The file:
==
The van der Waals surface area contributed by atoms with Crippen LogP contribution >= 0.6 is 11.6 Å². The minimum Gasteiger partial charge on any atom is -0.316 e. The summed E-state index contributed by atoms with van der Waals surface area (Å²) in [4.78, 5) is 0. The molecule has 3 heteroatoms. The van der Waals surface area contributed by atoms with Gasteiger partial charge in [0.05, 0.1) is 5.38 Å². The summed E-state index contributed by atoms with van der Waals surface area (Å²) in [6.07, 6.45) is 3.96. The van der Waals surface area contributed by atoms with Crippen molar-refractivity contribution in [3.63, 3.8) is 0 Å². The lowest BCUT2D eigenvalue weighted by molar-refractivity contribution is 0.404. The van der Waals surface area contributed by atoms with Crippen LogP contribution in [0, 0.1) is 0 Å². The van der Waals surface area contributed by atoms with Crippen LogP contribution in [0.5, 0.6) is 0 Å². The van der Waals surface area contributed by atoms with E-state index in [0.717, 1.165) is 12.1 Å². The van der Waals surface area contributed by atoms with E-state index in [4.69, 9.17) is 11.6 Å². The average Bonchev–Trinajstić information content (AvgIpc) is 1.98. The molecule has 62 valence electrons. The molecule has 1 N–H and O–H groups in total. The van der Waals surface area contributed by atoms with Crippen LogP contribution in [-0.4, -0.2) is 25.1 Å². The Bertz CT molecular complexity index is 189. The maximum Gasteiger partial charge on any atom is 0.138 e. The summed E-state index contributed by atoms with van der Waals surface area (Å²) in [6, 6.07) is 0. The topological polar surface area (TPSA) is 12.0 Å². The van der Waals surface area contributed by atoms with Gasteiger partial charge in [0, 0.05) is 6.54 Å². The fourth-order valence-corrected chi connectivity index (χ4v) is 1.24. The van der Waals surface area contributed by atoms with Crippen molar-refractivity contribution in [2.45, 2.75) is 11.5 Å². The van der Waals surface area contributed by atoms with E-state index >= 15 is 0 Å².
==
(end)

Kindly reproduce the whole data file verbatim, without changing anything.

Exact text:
The van der Waals surface area contributed by atoms with Crippen LogP contribution >= 0.6 is 11.6 Å². The minimum Gasteiger partial charge on any atom is -0.316 e. The summed E-state index contributed by atoms with van der Waals surface area (Å²) in [4.78, 5) is 0. The molecule has 3 heteroatoms. The van der Waals surface area contributed by atoms with Gasteiger partial charge in [0.05, 0.1) is 5.38 Å². The summed E-state index contributed by atoms with van der Waals surface area (Å²) in [6.07, 6.45) is 3.96. The van der Waals surface area contributed by atoms with Crippen molar-refractivity contribution in [3.63, 3.8) is 0 Å². The lowest BCUT2D eigenvalue weighted by molar-refractivity contribution is 0.404. The van der Waals surface area contributed by atoms with Crippen LogP contribution in [0, 0.1) is 0 Å². The van der Waals surface area contributed by atoms with Crippen LogP contribution in [0.5, 0.6) is 0 Å². The van der Waals surface area contributed by atoms with E-state index in [0.717, 1.165) is 12.1 Å². The van der Waals surface area contributed by atoms with E-state index in [4.69, 9.17) is 11.6 Å². The average Bonchev–Trinajstić information content (AvgIpc) is 1.98. The molecule has 62 valence electrons. The molecule has 1 N–H and O–H groups in total. The van der Waals surface area contributed by atoms with Crippen LogP contribution in [-0.4, -0.2) is 25.1 Å². The Bertz CT molecular complexity index is 189. The maximum Gasteiger partial charge on any atom is 0.138 e. The summed E-state index contributed by atoms with van der Waals surface area (Å²) in [6, 6.07) is 0. The topological polar surface area (TPSA) is 12.0 Å². The van der Waals surface area contributed by atoms with Gasteiger partial charge in [0, 0.05) is 6.54 Å². The fourth-order valence-corrected chi connectivity index (χ4v) is 1.24. The van der Waals surface area contributed by atoms with Crippen molar-refractivity contribution in [2.45, 2.75) is 11.5 Å². The van der Waals surface area contributed by atoms with E-state index >= 15 is 0 Å².